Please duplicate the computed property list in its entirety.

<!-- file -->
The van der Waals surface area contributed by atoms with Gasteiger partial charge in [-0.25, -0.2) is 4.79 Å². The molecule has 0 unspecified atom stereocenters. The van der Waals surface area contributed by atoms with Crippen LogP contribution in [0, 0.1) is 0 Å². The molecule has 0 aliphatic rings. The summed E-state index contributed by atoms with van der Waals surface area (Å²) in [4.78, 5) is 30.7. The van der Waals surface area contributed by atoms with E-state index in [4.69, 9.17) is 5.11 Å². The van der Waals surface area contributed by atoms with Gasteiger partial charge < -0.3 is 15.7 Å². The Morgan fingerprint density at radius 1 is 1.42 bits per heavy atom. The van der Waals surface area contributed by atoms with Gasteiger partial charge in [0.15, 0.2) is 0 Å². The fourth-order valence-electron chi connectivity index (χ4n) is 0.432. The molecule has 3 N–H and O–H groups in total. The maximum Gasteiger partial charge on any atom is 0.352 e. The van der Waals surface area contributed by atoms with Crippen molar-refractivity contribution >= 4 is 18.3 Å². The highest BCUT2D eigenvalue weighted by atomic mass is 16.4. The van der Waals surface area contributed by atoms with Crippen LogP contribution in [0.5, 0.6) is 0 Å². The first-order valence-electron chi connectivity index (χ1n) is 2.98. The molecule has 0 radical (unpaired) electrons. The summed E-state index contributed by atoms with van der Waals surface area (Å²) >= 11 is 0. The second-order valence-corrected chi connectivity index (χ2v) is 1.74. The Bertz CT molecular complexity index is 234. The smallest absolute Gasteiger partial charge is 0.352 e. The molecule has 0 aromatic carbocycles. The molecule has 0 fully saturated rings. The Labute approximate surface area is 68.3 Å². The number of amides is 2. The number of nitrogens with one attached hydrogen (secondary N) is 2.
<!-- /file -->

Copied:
The van der Waals surface area contributed by atoms with Gasteiger partial charge in [-0.25, -0.2) is 4.79 Å². The molecule has 0 unspecified atom stereocenters. The van der Waals surface area contributed by atoms with Crippen LogP contribution in [0, 0.1) is 0 Å². The molecule has 0 aliphatic rings. The summed E-state index contributed by atoms with van der Waals surface area (Å²) in [4.78, 5) is 30.7. The van der Waals surface area contributed by atoms with E-state index in [4.69, 9.17) is 5.11 Å². The van der Waals surface area contributed by atoms with Gasteiger partial charge < -0.3 is 15.7 Å². The Morgan fingerprint density at radius 1 is 1.42 bits per heavy atom. The van der Waals surface area contributed by atoms with Gasteiger partial charge in [0.15, 0.2) is 0 Å². The fourth-order valence-electron chi connectivity index (χ4n) is 0.432. The molecule has 3 N–H and O–H groups in total. The maximum Gasteiger partial charge on any atom is 0.352 e. The van der Waals surface area contributed by atoms with Crippen molar-refractivity contribution >= 4 is 18.3 Å². The highest BCUT2D eigenvalue weighted by atomic mass is 16.4. The van der Waals surface area contributed by atoms with Crippen LogP contribution in [0.5, 0.6) is 0 Å². The first-order valence-electron chi connectivity index (χ1n) is 2.98. The molecule has 0 radical (unpaired) electrons. The summed E-state index contributed by atoms with van der Waals surface area (Å²) >= 11 is 0. The second-order valence-corrected chi connectivity index (χ2v) is 1.74. The Bertz CT molecular complexity index is 234. The smallest absolute Gasteiger partial charge is 0.352 e. The molecule has 0 aromatic carbocycles. The molecule has 0 fully saturated rings. The Labute approximate surface area is 68.3 Å². The number of amides is 2. The number of nitrogens with one attached hydrogen (secondary N) is 2.